Zero Balance Account: Definition, Requirements & Examples
When you’re running a business, keeping an eye on your accounts and your cash flow is absolutely vital. There are a number of different ways that businesses can keep control over their distributions of cash.
One relatively popular method is through a zero balance account. Businesses frequently utilize a zero balance account, or ZBA, to assist them in managing their finances.
Continue reading to learn what exactly a zero balance account is, and if it could be a useful method for your business. You’ll also learn about the requirements needed to open one, and some examples.
Table of Contents
- A zero balance account (ZBA) is kept with a balance of zero by transferring money to and from a master account.
- ZBAs are not consumer products, but are used by larger businesses.
- Multiple sub accounts with a zero balance may be used by an organization to track and monitor spending by project or department.
- ZBAs encourage risk reduction. This is because they give businesses greater control over their cash holdings and the potential for improper spending.
- ZBAs are frequently highly automated. A business must still keep track of and reconcile its bank statements even though this reduces clerical mistakes and encourages operational efficiency in some aspects.
What Is a Zero Balance Account (ZBA)?
A zero balance account (ZBA) is a checking account that always has a balance of $0. Zero balance accounts are always connected to a main account, which is also known as a concentration account. This streamlines processing and transfers funds as needed into the ZBA.
ZBA.s are relatively common. They are used by corporations to guarantee that funds are accessible across several departments. They also help to get rid of excess balances in multiple accounts and retain tighter control over the distribution of cash. These accounts deal with issues like payroll, petty cash, and other similarly-natured issues.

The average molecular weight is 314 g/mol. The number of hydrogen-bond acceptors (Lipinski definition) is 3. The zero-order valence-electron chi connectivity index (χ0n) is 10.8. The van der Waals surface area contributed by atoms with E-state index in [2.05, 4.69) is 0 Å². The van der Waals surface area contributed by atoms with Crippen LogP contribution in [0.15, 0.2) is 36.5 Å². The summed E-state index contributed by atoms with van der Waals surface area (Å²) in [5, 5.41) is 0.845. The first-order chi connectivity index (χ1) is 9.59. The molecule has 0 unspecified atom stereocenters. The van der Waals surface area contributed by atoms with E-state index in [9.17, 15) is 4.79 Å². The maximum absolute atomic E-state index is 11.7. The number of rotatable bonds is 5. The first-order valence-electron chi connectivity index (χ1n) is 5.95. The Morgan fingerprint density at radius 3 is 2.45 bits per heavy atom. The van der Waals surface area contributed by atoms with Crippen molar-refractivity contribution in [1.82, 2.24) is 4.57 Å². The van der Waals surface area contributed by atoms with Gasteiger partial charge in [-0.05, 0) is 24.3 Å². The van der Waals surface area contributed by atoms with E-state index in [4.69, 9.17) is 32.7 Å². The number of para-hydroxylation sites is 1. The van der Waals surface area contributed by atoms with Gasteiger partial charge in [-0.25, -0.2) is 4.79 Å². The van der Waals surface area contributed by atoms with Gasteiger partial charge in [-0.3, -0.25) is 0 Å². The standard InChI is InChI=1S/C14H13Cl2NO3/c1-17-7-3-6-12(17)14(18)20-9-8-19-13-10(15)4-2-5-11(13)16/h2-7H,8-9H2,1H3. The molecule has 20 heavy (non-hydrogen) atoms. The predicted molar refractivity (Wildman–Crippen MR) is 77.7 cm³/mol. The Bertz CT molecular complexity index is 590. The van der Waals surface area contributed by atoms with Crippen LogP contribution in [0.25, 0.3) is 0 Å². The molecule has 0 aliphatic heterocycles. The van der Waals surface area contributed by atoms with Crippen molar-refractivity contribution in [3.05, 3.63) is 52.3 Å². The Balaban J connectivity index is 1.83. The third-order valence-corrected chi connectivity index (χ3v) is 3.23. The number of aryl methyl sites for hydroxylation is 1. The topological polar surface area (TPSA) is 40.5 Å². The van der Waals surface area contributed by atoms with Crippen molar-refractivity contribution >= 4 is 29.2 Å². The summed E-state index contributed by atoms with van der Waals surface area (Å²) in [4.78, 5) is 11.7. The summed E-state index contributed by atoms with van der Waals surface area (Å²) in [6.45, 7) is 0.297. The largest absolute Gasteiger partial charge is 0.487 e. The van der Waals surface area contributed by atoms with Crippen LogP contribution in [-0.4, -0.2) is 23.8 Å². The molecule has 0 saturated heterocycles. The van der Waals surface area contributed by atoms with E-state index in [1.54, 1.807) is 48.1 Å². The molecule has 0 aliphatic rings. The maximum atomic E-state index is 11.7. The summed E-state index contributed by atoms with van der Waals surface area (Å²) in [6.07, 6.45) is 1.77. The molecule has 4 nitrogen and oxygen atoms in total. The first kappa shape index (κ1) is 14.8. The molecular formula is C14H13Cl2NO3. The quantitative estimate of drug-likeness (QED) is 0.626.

How a Zero Balance Accounts (ZBAs) Work
The master account offers a consolidated location for managing an organization’s finances. When funds are needed to cover a charge or transaction, money is sent from the master account to cover the exact cost. An employee doesn’t need to perform this manually because the procedure is entirely automated.
The precise amount is transferred from the primary account to the ZBA account each time a payment is posted to a ZBA. The money is transferred back to the primary account if the ZBA ends the day with a positive balance.
In other words, the main or primary account always has money in it. It only gives money to the ZBA when it really needs to. When it does send money, it always does it for the precise amount needed and never for more.
Advantages of a Zero Balance Account
There are a number of advantages that a zero balance account brings to a business. Let’s take a look at some of the main ones.
ZBA transactions are self-managed, which frequently saves the account holder time from having to manually fund or rebalance transactions.
Many businesses report that there are fewer clerical errors or transaction failures as a result of human error because ZBAs are so heavily automated. Fees for overdrafts are avoided.
Reduced Chance of Fraud
A corporation can lessen the likelihood that its bank account will be compromised by unauthorized or fraudulent transactions if it maintains one main account rather than several accounts with bank balances.
More Time Saved
One of the main advantages of ZBAs is that they remove the need to manually shift and manage funds to sub accounts due to their capacity to automate transactions. A business can avoid wasting time and money on balance tracking and fund repositioning by doing this instead.
ZBAs might also make it simpler to reconcile, audit, or get department-level spending reports.
Better spending control
ZBAs are excellent control tools for keeping an eye on spending. Debit card purchases normally need to be approved before they can be made. Because ZBAs have a balance of zero, this offers a company more control over spending and enables it to set up policies for how it will handle purchases.